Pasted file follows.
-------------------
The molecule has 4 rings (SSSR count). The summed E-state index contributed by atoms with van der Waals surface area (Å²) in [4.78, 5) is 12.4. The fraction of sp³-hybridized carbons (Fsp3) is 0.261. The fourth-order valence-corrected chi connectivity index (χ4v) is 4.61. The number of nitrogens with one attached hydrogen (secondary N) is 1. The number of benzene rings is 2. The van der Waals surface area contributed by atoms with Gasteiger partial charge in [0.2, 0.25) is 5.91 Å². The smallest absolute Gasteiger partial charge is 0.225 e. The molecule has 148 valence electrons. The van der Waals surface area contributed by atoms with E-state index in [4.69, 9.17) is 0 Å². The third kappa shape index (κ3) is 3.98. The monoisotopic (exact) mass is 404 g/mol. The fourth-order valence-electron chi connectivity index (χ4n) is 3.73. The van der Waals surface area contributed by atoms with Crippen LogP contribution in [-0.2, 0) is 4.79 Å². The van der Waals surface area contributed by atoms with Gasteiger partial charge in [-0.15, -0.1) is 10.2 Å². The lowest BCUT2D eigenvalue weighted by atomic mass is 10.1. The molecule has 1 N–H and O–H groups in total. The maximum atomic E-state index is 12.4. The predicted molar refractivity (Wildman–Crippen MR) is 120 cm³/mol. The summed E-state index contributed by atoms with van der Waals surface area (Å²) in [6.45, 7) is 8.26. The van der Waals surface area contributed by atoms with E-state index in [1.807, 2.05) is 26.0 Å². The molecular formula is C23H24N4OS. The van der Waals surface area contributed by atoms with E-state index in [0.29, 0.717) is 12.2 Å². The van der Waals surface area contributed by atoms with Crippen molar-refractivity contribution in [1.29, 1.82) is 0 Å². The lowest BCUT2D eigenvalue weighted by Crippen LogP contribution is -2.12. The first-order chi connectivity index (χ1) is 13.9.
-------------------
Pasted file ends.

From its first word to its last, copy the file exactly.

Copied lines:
The molecule has 4 rings (SSSR count). The summed E-state index contributed by atoms with van der Waals surface area (Å²) in [4.78, 5) is 12.4. The fraction of sp³-hybridized carbons (Fsp3) is 0.261. The fourth-order valence-corrected chi connectivity index (χ4v) is 4.61. The number of nitrogens with one attached hydrogen (secondary N) is 1. The number of benzene rings is 2. The van der Waals surface area contributed by atoms with Gasteiger partial charge in [0.2, 0.25) is 5.91 Å². The smallest absolute Gasteiger partial charge is 0.225 e. The molecule has 148 valence electrons. The van der Waals surface area contributed by atoms with E-state index in [4.69, 9.17) is 0 Å². The third kappa shape index (κ3) is 3.98. The monoisotopic (exact) mass is 404 g/mol. The fourth-order valence-electron chi connectivity index (χ4n) is 3.73. The van der Waals surface area contributed by atoms with Crippen LogP contribution in [-0.2, 0) is 4.79 Å². The van der Waals surface area contributed by atoms with Gasteiger partial charge in [-0.15, -0.1) is 10.2 Å². The lowest BCUT2D eigenvalue weighted by atomic mass is 10.1. The molecule has 1 N–H and O–H groups in total. The maximum atomic E-state index is 12.4. The predicted molar refractivity (Wildman–Crippen MR) is 120 cm³/mol. The summed E-state index contributed by atoms with van der Waals surface area (Å²) in [6.45, 7) is 8.26. The van der Waals surface area contributed by atoms with E-state index in [1.807, 2.05) is 26.0 Å². The molecular formula is C23H24N4OS. The van der Waals surface area contributed by atoms with E-state index in [0.29, 0.717) is 12.2 Å². The van der Waals surface area contributed by atoms with Crippen molar-refractivity contribution in [1.29, 1.82) is 0 Å². The lowest BCUT2D eigenvalue weighted by Crippen LogP contribution is -2.12. The first-order chi connectivity index (χ1) is 13.9.